4th annual Southern Utah Walk to Cure Diabetes hopes to raise $79K

ST. GEORGE —The Utah Chapter of Juvnile Diabetes Research Foundation is putting on its sneakers with hopes of raising over $79,000 to fund research to find better treatments, prevention methods and a cure for type 1 diabetes and its complications.

Type 1 diabetes affects more than three million Americans today. Additionally, one in three children born in the United States will develop this deadly disease, according to the 2012 National Diabetes Fact Sheet.

“With diabetes skyrocketing and over 175,000 Utahans living with this disease, our Walks to Cure Diabetes are now more important than ever,” Stacey Bowen, Development Manager for the Juvenile Diabetes Research Foundation, Utah/Idaho Chapter. “Our $79,000 goal for Southern Utah may be ambitious, but attainable with a philanthropic community like ours who rally to support its people. The more money we raise, the more research we will be able to fund, hopefully with a cure in sight.”

St. George boy, Brandon Roundy, has had type 1 diabetes since he was 7. His mom and dad, Kristin and Cole, have been actively involved in fundraising for the foundation since Brandon’s diagnosis. Their team, “Brandon’s Band of Buddies,” has raised nearly $6,000 over the past 3 years and hope to add another $1,000 to their total this year.

Kristin Roundy said:

The JDRF walk is our favorite event of the year. There is something so powerful about watching a huge group of people come together and care about something that affects your child (and you) every minute of their life. These kids are heroes. They fight an enormous battle with so many needles and pokes that most of us can’t even imagine. They need us to fight with them and for them. We have to find a cure because I can’t even imagine him having to live like this his whole life. It is more than my heart can bear.

Cole Roundy Said:

 I am so thankful for the work the JDRF does to help get us closer to the cure. So much of Brandon’s life is made easier by the advancements that have come about, in large part, due to the funding made possible by the JDRF.

The Roundy Family will be joined by hundreds of walkers — including numerous family teams like theirs, corporate teams and school teams — who come out each year to support the walk.

This year the walk will take place on Saturday, starting at the Virgin River trail head within Crosby Family Confluence Park, 2099 S. Convention Center Dr., in St. George.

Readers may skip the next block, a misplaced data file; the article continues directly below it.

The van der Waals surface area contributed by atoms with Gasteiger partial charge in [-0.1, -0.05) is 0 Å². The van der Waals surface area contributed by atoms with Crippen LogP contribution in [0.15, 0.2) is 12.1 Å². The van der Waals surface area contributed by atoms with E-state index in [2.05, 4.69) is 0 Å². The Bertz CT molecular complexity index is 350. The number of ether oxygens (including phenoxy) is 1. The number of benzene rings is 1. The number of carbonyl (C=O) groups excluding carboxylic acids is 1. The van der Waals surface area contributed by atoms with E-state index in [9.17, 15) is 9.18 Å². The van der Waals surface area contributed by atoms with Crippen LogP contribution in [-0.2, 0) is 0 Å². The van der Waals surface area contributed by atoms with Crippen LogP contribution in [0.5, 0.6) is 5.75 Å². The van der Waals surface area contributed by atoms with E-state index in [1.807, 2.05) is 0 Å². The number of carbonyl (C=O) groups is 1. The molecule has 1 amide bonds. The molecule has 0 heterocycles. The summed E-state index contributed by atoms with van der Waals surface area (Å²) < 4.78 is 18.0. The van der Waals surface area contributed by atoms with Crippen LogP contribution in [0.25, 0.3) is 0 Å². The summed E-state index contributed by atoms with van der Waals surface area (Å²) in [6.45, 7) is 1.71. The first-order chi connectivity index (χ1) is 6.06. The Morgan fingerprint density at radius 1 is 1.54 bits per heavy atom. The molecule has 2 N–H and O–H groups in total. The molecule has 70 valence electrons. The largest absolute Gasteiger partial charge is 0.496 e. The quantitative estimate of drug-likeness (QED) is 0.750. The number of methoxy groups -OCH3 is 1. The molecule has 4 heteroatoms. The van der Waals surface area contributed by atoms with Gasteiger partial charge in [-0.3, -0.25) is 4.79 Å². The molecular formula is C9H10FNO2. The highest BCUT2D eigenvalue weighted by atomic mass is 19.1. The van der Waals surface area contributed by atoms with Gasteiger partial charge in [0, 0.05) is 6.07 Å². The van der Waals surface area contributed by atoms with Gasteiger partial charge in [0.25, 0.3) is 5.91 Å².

Onsite registration begins at 9 a.m., and a ceremonial ribbon cutting will take place at 10 a.m. This year, the ribbon will be cut by the brothers of local girl, Kycie Terry, who was diagnosed with type 1 diabetes earlier this year and is in rehabilitation at Primary Children’s for a traumatic brain injury secondary to her diagnosis.

Following the Walk, a cookout lunch will be provided along with numerous carnival-style games for kids, face painting, bounce house, and rock wall. The Walk is generously sponsored by many community partners, including Worker’s Compensation Fund, Parker Advisory Group, Carl’s Jr., Wendy’s, and the Yamagata Foundation. All monies raised will go towards the critical research being done to cure, treat, and prevent type 1 diabetes.

About type 1 diabetes 

Type 1 diabetes, previously called juvenile diabetes, occurs when the body’s immune system attacks and destroys beta cells in the pancreas that produce insulin — a hormone needed to move the glucose contained in food into cells throughout the body, which is used for energy. When beta cells are destroyed, no insulin can be produced, and the glucose stays in the blood where it can cause serious damage to all organ systems of the body. Therefore, people with type 1 diabetes must take insulin to stay alive.

People with diabetes must undergo multiple injections daily, or have insulin delivered through an insulin pump, and test their blood sugar by pricking their fingers for blood six or more times a day. In addition, they must also carefully balance their food intake and exercise to regulate blood sugar levels to avoid hypoglycemic (low blood sugar) and hyperglycemic (high blood sugar) reactions, which can be life threatening.

Walks are held in more than 200 cities worldwide. About 500,000 people nationally walked last year and raised $90 million to cure diabetes. For more information about the Juvenile Diabetes Research Foundation or the Walk to Cure Diabetes, visit http://www.jdrf.org.

About Juvenile Diabetes Research Foundation

The foundation is a leader in setting the agenda for diabetes research worldwide, and is the largest charitable funder and advocate of type 1 diabetes research. The mission of the foundation is to find a cure for diabetes and its complications through the support of research. Type 1 diabetes is a disease which strikes children and adults suddenly and requires multiple injections of insulin daily or a continuous infusion of insulin through a pump. Insulin, however, is not a cure for diabetes, nor does it prevent its eventual and devastating complications which may include kidney failure, blindness, heart disease, stroke, and amputation.

Since its founding in 1970 by parents of children with Type 1 diabetes, the foundation has awarded more than $1.7 billion to diabetes research, including more than $110 million in 2012 alone.

To register now and participate, sponsor the event, build a Walk team, or for more information please visit walk.jdrf.org or call 888-533-WALK.

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